Cruz, meanwhile, has slipped to 45/39, which is only slightly better than Jeb Bush’s numbers. He’s gone from +31 during his bromance with Trump in November to +6 now. Yesterday PPP had his favorables at 42/48, which means we now have multiple polls showing a major slide by Cruz over the last few weeks as he and Trump have gotten increasingly nasty with one another. That would be tolerable if Cruz’s “lane” of the race was as clear as Trump’s was, leaving those who like him with little choice but to support him, but it’s not clear. Rubio’s part of that lane too and Rubio is better liked than Cruz is. It’s very hard to look at the trends in South Carolina, both in terms of the overall vote and the trend in favorability, and not conclude that Cruz has lost his war with Trump. And if he finishes behind Rubio on Saturday against all odds, he’ll have lost it very decisively.

If you’re looking for hope among all the dismal numbers lately, Cruz supporter Steve Deace makes the case that these polls of SC are expecting much higher turnout than is realistic, which was the same problem that the polls before Iowa had. A model that relies on off-the-charts turnout should be biased towards Trump, since Trump’s bringing in voters who typically don’t vote reliably in Republican primaries. The more actual turnout on Saturday resembles a true “base” election, the smaller you’d expect the gap between Trump and Cruz to be:

The last three public polls of SC assume a turnout of 1.5 million-2.1 million, except turnout in the state hasn’t gone above roughly 600,000 voters in the past three contested primary cycles. So again we have public polls assuming a turnout model increase of 100% or higher. That only happens in banana republics or when Putin is on the ballot.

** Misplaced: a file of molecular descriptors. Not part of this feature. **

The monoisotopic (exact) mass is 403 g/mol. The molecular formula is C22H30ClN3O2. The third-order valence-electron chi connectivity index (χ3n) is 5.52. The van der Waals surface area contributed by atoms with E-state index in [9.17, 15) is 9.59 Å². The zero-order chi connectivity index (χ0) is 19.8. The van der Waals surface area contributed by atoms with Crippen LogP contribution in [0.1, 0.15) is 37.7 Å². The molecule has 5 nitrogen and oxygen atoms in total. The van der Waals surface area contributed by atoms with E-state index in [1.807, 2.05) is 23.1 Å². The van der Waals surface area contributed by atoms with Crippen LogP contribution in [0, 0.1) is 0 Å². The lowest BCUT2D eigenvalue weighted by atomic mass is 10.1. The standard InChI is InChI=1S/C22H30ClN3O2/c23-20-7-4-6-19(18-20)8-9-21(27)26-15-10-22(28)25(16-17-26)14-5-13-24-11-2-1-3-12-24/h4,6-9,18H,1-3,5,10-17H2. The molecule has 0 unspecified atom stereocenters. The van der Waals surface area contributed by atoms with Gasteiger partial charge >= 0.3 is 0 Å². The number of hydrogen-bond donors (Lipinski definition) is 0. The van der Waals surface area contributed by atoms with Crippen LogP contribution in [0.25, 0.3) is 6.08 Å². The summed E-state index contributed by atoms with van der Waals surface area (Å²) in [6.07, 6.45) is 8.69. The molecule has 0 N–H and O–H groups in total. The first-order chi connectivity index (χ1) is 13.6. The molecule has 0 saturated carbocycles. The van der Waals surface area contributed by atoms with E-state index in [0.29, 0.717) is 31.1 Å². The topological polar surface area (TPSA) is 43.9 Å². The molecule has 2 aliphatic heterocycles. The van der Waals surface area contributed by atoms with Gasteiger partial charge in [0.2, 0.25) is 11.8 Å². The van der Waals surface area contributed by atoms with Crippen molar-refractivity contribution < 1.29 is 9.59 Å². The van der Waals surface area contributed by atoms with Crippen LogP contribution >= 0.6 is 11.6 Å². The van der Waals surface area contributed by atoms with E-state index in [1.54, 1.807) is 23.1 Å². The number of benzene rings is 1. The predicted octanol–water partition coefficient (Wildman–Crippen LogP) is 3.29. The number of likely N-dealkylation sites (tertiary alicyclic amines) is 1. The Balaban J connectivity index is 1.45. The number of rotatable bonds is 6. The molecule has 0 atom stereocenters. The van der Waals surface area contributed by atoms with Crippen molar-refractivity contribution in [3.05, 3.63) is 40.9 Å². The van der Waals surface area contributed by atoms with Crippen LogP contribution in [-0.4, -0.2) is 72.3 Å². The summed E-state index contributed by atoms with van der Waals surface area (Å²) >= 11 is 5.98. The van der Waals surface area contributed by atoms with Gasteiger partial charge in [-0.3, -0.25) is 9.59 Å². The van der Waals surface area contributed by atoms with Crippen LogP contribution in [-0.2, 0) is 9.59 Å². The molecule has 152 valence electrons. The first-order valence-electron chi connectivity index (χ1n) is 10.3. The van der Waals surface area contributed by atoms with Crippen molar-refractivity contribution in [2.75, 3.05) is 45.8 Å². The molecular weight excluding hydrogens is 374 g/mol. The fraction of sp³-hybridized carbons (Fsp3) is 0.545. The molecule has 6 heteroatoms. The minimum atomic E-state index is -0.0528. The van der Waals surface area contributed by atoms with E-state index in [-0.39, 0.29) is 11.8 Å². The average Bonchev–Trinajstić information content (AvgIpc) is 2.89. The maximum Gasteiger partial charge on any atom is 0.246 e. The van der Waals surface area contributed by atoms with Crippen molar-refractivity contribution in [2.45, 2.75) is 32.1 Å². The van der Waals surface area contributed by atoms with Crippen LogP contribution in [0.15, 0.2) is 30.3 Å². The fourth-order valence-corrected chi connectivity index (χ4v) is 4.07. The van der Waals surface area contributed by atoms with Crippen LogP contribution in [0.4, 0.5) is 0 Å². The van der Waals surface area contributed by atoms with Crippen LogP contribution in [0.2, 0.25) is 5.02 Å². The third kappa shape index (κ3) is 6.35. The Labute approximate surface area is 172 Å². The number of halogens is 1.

Staying in SC, the Gravis Marketing poll says only 54% of the electorate will be evangelicals. But evangelicals were 65% of the electorate there in 2012, and 60% of the electorate in 2008.

One more note on SC, the State House GOP Caucus Poll people are touting claims 55% of the primary electorate will be senior citizens. But they were only 27% of the electorate in 2012, and 35% of the electorate in 2008. Did that many more people really get old in the Palmetto State all of a sudden?

Monmouth didn’t indicate what they expect turnout to be, but as noted, their numbers line up with various other recent polls. As for the Rubio/Bush death match over third place, Jeb is crawling along at just eight percent here, less than half of Rubio’s take and a point behind John Kasich(!). I don’t think he’ll quit if he finishes badly in SC, if only out of pride, but many of his donors will, especially now that Rubio has crept up to pass Cruz for second in at least one national poll. The hour is getting late to stop Trump and there’s zero evidence to think Jeb can do it. The sooner the race narrows to three, the better off conservatives are.